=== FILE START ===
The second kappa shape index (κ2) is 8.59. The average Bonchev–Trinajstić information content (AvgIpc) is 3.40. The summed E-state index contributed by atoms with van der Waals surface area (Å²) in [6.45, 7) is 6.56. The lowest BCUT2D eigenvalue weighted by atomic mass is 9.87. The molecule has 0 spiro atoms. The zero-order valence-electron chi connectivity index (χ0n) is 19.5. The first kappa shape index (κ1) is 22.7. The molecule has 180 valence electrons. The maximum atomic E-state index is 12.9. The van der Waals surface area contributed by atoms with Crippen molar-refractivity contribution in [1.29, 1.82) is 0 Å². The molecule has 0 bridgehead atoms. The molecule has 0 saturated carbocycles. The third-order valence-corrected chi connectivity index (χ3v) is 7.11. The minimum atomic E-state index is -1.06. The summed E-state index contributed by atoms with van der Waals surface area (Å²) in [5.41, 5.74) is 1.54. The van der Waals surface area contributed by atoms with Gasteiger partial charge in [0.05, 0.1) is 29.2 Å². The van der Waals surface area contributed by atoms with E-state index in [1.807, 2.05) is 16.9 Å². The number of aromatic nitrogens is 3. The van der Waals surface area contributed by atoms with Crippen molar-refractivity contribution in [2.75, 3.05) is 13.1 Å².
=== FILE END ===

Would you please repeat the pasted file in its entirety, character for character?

The second kappa shape index (κ2) is 8.59. The average Bonchev–Trinajstić information content (AvgIpc) is 3.40. The summed E-state index contributed by atoms with van der Waals surface area (Å²) in [6.45, 7) is 6.56. The lowest BCUT2D eigenvalue weighted by atomic mass is 9.87. The molecule has 0 spiro atoms. The zero-order valence-electron chi connectivity index (χ0n) is 19.5. The first kappa shape index (κ1) is 22.7. The molecule has 180 valence electrons. The maximum atomic E-state index is 12.9. The van der Waals surface area contributed by atoms with Crippen molar-refractivity contribution in [1.29, 1.82) is 0 Å². The molecule has 0 bridgehead atoms. The molecule has 0 saturated carbocycles. The third-order valence-corrected chi connectivity index (χ3v) is 7.11. The minimum atomic E-state index is -1.06. The summed E-state index contributed by atoms with van der Waals surface area (Å²) in [5.41, 5.74) is 1.54. The van der Waals surface area contributed by atoms with Gasteiger partial charge in [0.05, 0.1) is 29.2 Å². The van der Waals surface area contributed by atoms with E-state index in [1.807, 2.05) is 16.9 Å². The number of aromatic nitrogens is 3. The van der Waals surface area contributed by atoms with Crippen molar-refractivity contribution in [2.75, 3.05) is 13.1 Å².